© 2020 Strange Loop
Bias in machine learning is a Problem. This is common knowledge for many of us now, and yet our algorithms continue to operate unfairly in the real world, perpetuating structural inequality along lines of class and color. After all, "better training data" is not so easy to get our hands on, right?
In this talk, I argue that it is time for us to begin building algorithms that are designed to be resilient to biased data. Building on a basic introduction to ML concepts, I present an in-depth, intuitive explanation of several deep learning techniques that combat underlying bias in data, and use these models to explore what "algorithmic fairness" really means in measurable terms. Finally, diving into a few case studies of real world systems, I suggest that even perfect "fairness" is not necessarily the fairy-tale ending we like to think it is. Blindly optimizing for it may still miss the real problem behind AI bias, and to come to a real solution we may just have to reframe the problem itself.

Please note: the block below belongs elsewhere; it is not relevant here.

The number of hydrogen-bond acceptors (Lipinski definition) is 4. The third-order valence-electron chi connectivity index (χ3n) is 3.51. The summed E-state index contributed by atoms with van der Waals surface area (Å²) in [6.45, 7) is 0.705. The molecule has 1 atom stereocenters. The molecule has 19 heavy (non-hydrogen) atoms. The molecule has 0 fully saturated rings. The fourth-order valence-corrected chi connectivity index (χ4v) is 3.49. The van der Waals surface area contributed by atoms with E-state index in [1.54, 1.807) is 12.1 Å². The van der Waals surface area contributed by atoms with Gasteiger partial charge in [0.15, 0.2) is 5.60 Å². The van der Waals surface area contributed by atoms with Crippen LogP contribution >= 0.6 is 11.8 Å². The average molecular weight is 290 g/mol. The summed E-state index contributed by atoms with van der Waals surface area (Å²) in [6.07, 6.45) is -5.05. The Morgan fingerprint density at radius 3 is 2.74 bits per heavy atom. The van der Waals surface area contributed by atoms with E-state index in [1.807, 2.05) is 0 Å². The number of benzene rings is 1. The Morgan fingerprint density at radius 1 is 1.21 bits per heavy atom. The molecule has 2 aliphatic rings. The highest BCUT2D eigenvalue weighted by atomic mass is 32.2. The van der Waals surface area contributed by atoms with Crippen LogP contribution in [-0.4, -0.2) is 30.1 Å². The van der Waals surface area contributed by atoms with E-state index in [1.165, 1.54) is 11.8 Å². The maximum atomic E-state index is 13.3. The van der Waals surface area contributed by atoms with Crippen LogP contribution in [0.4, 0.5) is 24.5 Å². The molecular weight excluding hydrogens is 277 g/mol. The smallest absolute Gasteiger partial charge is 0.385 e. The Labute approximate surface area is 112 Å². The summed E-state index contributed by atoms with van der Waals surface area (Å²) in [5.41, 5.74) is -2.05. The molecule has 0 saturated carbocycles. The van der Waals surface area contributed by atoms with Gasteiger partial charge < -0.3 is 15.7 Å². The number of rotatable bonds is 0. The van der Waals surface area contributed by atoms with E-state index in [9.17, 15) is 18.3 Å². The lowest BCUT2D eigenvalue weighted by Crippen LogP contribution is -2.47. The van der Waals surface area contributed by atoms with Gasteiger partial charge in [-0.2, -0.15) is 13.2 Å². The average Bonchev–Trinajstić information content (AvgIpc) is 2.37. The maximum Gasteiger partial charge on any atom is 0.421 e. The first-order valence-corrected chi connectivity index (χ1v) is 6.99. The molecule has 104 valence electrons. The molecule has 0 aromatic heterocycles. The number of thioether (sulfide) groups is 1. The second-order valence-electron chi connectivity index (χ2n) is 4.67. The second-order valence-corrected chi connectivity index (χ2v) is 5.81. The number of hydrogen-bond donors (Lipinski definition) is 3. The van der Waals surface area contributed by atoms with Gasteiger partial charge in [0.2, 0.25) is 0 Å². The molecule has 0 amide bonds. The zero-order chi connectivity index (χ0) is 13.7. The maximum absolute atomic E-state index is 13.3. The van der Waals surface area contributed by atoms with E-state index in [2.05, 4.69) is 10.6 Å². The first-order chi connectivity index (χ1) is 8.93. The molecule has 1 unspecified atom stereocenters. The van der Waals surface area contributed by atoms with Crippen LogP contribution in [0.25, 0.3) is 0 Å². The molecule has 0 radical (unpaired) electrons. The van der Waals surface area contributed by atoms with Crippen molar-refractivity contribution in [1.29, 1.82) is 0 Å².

Joyce is an AI/ML engineer (tinkerer?) who might be a little too excited about history, urban studies, and binging HBO to be a productive tech worker. She is currently at Sidewalk Labs, where she's thinking about how to engineer privacy-preserving ML solutions in urban mobility and sustainability. Previously, she conducted research at DeepMind and the Stanford NLP Group, where her pursuits centered around multi-agent reinforcement learning and natural language generation respectively. Having begun her journey in AI self-taught, she is a strong advocate of accessibility in research and tooling: she's helped build an open-source ML framework for functional programming in Clojure, and blogs regularly on AI research and fundamentals. When she's not busy daydreaming about becoming a DJ, she sometimes looks forward to finishing her university studies at Stanford.